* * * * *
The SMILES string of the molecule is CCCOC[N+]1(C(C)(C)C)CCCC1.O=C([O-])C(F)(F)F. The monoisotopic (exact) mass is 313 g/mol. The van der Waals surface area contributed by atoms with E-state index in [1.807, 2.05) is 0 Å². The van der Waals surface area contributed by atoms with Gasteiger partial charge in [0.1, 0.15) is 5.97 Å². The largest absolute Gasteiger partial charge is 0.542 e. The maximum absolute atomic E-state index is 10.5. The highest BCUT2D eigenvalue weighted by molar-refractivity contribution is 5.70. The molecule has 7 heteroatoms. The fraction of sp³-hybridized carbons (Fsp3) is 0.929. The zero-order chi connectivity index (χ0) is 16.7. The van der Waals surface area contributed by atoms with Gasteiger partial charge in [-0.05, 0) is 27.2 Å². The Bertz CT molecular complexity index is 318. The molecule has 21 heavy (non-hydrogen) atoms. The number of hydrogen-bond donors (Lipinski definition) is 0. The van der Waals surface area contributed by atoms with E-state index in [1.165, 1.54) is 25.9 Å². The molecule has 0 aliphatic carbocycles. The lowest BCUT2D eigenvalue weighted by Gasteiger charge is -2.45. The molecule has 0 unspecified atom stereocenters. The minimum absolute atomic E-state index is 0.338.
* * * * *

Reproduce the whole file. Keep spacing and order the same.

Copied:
The SMILES string of the molecule is CCCOC[N+]1(C(C)(C)C)CCCC1.O=C([O-])C(F)(F)F. The monoisotopic (exact) mass is 313 g/mol. The van der Waals surface area contributed by atoms with E-state index in [1.807, 2.05) is 0 Å². The van der Waals surface area contributed by atoms with Gasteiger partial charge in [0.1, 0.15) is 5.97 Å². The largest absolute Gasteiger partial charge is 0.542 e. The maximum absolute atomic E-state index is 10.5. The highest BCUT2D eigenvalue weighted by molar-refractivity contribution is 5.70. The molecule has 7 heteroatoms. The fraction of sp³-hybridized carbons (Fsp3) is 0.929. The zero-order chi connectivity index (χ0) is 16.7. The van der Waals surface area contributed by atoms with Gasteiger partial charge in [-0.05, 0) is 27.2 Å². The Bertz CT molecular complexity index is 318. The molecule has 21 heavy (non-hydrogen) atoms. The number of hydrogen-bond donors (Lipinski definition) is 0. The van der Waals surface area contributed by atoms with E-state index in [1.165, 1.54) is 25.9 Å². The molecule has 0 aliphatic carbocycles. The lowest BCUT2D eigenvalue weighted by Gasteiger charge is -2.45. The molecule has 0 unspecified atom stereocenters. The minimum absolute atomic E-state index is 0.338.